2006 Jeep Wrangler LJ build 11-2018

Nov 23, 2018
10
14
NE Georgia
#1
Not sure what I'm in for here but have been saving for a year and agonizing over the decisions of what's best for my LJ. A long arm system was my plan but combination of cost and difficulty of install with no lift or prior experience got me here. I guess the best way to get to know my Jeep is to do the work myself, and of course with some help from YouTube, TJ Forum and Jeep friends. That said the Forum is what really got me to the choices on all below but the shocks. I'm just taking a costly risk in hopes that I'm really happy with the on/off road ride and the look of the Falcons. I bought this Jeep from the original owner 2 years ago here in North Georgia. Made a little bit of room in the garage and ready to get started.

Build list- (for now) purchased from 4 wheel parts Norcross GA
Currie 4" short arm (CE-9801HSL)
Currie 1" body lift (CE-9300)
Currie HD tie rod system(CE-9701)
Currie rear shock mount extensions (CE-9601)
Teraflex belly up skid-(4648403) 1" motor mount spacers included.
Falcon series 3 shocks (40130400304)
Falcon stabilizer(40221110001)

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Chris

Administrator
Staff Member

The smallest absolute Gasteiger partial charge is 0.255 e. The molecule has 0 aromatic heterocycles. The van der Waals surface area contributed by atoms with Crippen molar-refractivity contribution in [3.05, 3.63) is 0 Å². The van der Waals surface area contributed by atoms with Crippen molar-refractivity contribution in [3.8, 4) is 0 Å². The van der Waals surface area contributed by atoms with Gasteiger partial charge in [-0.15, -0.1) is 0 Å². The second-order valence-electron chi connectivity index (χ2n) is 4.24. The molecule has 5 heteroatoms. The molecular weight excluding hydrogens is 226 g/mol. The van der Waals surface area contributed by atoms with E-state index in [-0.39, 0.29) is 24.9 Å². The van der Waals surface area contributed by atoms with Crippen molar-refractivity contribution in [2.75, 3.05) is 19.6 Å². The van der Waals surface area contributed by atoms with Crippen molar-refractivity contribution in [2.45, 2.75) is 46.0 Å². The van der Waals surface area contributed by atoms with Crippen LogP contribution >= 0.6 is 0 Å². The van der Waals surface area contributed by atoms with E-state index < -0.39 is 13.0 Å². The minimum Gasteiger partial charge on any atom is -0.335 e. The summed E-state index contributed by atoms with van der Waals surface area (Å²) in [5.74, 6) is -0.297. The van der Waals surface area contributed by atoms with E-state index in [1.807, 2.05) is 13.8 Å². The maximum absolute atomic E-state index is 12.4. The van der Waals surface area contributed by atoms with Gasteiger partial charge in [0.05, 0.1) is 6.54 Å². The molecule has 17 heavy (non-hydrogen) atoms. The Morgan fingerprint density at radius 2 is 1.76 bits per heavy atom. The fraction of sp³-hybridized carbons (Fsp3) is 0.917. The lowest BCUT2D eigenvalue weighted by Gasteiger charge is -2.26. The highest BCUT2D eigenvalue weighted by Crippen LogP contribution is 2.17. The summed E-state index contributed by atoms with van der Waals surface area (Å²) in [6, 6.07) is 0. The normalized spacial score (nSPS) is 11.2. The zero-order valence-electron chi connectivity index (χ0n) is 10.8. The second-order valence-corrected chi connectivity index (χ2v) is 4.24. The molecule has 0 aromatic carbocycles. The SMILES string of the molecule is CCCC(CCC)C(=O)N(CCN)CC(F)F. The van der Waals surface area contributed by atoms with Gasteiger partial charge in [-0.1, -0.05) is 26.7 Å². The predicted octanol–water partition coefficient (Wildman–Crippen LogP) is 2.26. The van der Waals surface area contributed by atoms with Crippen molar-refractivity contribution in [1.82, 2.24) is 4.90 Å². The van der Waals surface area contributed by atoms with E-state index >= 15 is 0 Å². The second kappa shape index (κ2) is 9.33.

Sep 28, 2015
33,268
20,450
Salem, Oregon
#2
I don't know much about those Teraflex Falcon shocks. I see a lot of people running them, but I'm not sure if they're actually a good shock or not. I'd be curious to hear the opinion of @mrblaine on those shocks. If anyone has seem then in action before, I suspect it would be him.

I'm generally skeptical of Teraflex stuff, but I doubt they are making those shocks themselves. I suspect someone is manufacturing them for them.

Anyhow, you certainly have a nice canvas to start with, and you've obviously been doing your research, having chosen a very high quality lift!

Good call on abandoning the plan for a long arm lift as well. If you do the research on those, you'll see that they really aren't a good solution for any TJ / LJ owner, as there are far better options out there than a long arm.
 

mrblaine

TJ Guru
Supporting Member
Nov 20, 2015
2,951
3,225
Quail Valley, CA
#3
I don't know much about those Teraflex Falcon shocks. I see a lot of people running them, but I'm not sure if they're actually a good shock or not. I'd be curious to hear the opinion of @mrblaine on those shocks. If anyone has seem then in action before, I suspect it would be him.

I'm generally skeptical of Teraflex stuff, but I doubt they are making those shocks themselves. I suspect someone is manufacturing them for them.

Anyhow, you certainly have a nice canvas to start with, and you've obviously been doing your research, having chosen a very high quality lift!

Good call on abandoning the plan for a long arm lift as well. If you do the research on those, you'll see that they really aren't a good solution for any TJ / LJ owner, as there are far better options out there than a long arm.
No experience. I've got too much time and money invested in learning how to make the Fox stuff work and work well to branch out. If they aren't tunable, find some that are.
 

Chris

Administrator
Staff Member
Sep 28, 2015
33,268
20,450
Salem, Oregon
#4
No experience. I've got too much time and money invested in learning how to make the Fox stuff work and work well to branch out. If they aren't tunable, find some that are.